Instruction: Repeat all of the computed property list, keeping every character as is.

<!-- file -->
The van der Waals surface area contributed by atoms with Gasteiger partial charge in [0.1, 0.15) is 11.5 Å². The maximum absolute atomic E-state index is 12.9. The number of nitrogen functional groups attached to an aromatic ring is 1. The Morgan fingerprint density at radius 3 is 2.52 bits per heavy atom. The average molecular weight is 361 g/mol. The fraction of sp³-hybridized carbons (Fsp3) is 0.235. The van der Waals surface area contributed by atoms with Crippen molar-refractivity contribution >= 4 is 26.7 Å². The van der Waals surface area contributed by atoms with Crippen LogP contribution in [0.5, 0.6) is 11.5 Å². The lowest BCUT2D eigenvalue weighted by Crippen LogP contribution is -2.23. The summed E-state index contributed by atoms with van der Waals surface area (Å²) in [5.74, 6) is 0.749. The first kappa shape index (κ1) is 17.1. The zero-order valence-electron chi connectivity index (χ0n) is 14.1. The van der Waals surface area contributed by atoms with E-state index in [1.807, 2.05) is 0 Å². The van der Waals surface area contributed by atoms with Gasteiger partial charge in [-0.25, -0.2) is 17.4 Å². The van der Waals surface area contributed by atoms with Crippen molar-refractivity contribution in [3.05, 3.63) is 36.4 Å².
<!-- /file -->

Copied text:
The van der Waals surface area contributed by atoms with Gasteiger partial charge in [0.1, 0.15) is 11.5 Å². The maximum absolute atomic E-state index is 12.9. The number of nitrogen functional groups attached to an aromatic ring is 1. The Morgan fingerprint density at radius 3 is 2.52 bits per heavy atom. The average molecular weight is 361 g/mol. The fraction of sp³-hybridized carbons (Fsp3) is 0.235. The van der Waals surface area contributed by atoms with Crippen molar-refractivity contribution >= 4 is 26.7 Å². The van der Waals surface area contributed by atoms with Crippen LogP contribution in [0.5, 0.6) is 11.5 Å². The lowest BCUT2D eigenvalue weighted by Crippen LogP contribution is -2.23. The summed E-state index contributed by atoms with van der Waals surface area (Å²) in [5.74, 6) is 0.749. The first kappa shape index (κ1) is 17.1. The zero-order valence-electron chi connectivity index (χ0n) is 14.1. The van der Waals surface area contributed by atoms with E-state index in [1.807, 2.05) is 0 Å². The van der Waals surface area contributed by atoms with Gasteiger partial charge in [-0.25, -0.2) is 17.4 Å². The van der Waals surface area contributed by atoms with Crippen molar-refractivity contribution in [3.05, 3.63) is 36.4 Å².